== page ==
Rapping also known as emceeing, MCing, spitting ,bars, or rhyming refers to "spoken or chanted rhyming lyrics". The art form can be broken down into different components, as in the book How to Rap where it is separated into “content”, “flow” (rhythm and rhyme), and “delivery”. Rapping is distinct from spoken word poetry in that it is performed in time to a beat
Rapping is a primary ingredient in hip hop music and reggae, but the phenomenon predates hip hop culture by centuries. It can also be found in alternative rock such as that of Cake and the Red Hot Chili Peppers. Rapping is also used in Kwaito music, a genre that originated in Johannesburg, South Africa and is composed of hip hop elements. Rapping can be delivered over a beat or without accompaniment. Stylistically, rap occupies a gray area among speech, prose, poetry, and song
How to rapp ?
· Learn rhythm basics. Consider using beatboxig as a tool to learning rhythm—not only will this help you understand rhythm, but it will be a useful technique once you start rapping yourself.
Listen to rap. Listening to rap music will help expose you to the different types within the genre. In addition, constant exposure will help tune your ear for when you begin to rap on your own.
- You don't need to limit your listening to only rap. Sometimes you'll be able to draw creativity and inspiration from other genres.
Rap with music. See if you can find the instrumental track of the rap song that you've got memorized. If not, find one that's similar. You can download rap instrumentals from many places online. Practice the verses you've memorized over the instrumental beat. Again, do your best to stay on-beat. This will help you learn how to keep a rhythm and tempo.
- Once you're able to perform the rap song that you've memorized fairly consistently over the instrumental beat, try to adapt it to another beat. Pick one with a different sound and possibly a different tempo. Again, you can find rap beats online in many places. The point here is that you are working on becoming adaptive to the music that you are rapping on.
Rap your own lyrics. Once you feel comfortable rapping on different beats, start to make up rhymes of your own. No need to worry about what you are rapping about, just pick out things that you see around you.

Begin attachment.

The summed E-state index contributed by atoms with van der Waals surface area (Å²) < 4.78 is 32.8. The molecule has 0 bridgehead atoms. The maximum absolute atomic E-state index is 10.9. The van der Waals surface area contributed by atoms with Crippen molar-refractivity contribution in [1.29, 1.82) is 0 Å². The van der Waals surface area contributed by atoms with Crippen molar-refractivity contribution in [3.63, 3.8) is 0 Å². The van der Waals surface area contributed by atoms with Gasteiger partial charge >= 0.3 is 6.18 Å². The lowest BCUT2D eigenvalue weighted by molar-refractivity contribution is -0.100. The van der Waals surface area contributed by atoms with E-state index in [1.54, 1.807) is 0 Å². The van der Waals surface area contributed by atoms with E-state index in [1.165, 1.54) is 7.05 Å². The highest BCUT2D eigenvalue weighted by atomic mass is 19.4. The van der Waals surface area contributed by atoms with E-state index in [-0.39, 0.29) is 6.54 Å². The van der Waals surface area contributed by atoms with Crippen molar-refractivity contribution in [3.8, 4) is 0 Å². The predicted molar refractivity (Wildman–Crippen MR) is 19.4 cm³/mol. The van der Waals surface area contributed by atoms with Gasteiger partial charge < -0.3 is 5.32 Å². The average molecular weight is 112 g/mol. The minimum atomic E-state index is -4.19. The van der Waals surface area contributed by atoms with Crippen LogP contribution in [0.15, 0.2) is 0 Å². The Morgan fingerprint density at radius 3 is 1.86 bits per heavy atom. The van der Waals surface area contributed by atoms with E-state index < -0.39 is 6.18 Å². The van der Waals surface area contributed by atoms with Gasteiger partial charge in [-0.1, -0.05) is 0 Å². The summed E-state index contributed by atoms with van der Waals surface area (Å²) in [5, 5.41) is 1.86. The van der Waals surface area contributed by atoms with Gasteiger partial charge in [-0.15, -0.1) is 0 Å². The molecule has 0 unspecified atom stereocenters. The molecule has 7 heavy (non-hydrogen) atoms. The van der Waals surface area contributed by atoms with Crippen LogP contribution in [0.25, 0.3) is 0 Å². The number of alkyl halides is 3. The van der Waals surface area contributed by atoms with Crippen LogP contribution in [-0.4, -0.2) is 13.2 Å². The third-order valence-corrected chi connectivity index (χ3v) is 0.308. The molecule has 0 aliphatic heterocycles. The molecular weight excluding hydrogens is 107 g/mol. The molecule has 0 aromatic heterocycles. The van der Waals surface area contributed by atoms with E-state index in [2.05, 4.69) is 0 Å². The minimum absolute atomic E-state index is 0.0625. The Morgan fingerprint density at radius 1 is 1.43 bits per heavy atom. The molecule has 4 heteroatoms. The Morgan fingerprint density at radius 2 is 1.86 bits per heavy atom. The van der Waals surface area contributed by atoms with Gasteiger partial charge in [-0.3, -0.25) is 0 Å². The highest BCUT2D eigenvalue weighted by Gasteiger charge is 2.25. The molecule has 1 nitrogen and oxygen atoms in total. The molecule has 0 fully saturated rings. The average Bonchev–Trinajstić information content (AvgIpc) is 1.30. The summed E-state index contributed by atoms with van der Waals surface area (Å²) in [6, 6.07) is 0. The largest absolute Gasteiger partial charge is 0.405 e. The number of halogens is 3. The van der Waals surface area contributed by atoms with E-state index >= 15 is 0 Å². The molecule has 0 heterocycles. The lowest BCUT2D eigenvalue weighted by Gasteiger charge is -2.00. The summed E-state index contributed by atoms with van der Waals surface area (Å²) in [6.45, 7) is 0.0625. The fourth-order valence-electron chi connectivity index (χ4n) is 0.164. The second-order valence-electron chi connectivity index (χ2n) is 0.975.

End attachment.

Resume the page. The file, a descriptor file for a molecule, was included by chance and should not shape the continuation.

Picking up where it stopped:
Rap with buddies. Find some people who like to rap also and take turns making raps together. It's easier to get creative when you can get inspired and feed off of somebody else's flow.
Learn how to rap effectively. Beyond good lyrics and attention to rhythm, there are a few techniques you can use to be better understood and get your message across.
- Stress the consonants. If you try to rap the way you talk, it won't be comprehensible.
- Keep your words clear. It's tempting to mumble when you begin to rap; pay attention to keeping your words sharp.
- Rhythm is more important than rhyme. Don't stumble or stop if your freestyle doesn't rhyme—just stay on-beat and everything will be fine.
- Be able to think about your next line while still giving 100% to the line you're currently rapping.
- Be loud! While being too loud is never a good thing, it's important to both literally and metaphorically be heard. Be proactive about finding gigs and showing yourself off.
Perform. Start small—perform to little groups of your peers and get feedback. When you feel comfortable with that, start looking around for open mics that you can perform at.
· 6Make connections. As you get better, you'll want to start networking with people who can pay you for gigs—bar and club owners, other rappers, agents, or record label company employees. The more connections you have, the more likely you are to make it big
NOW YOU CAN RAPP!!!!!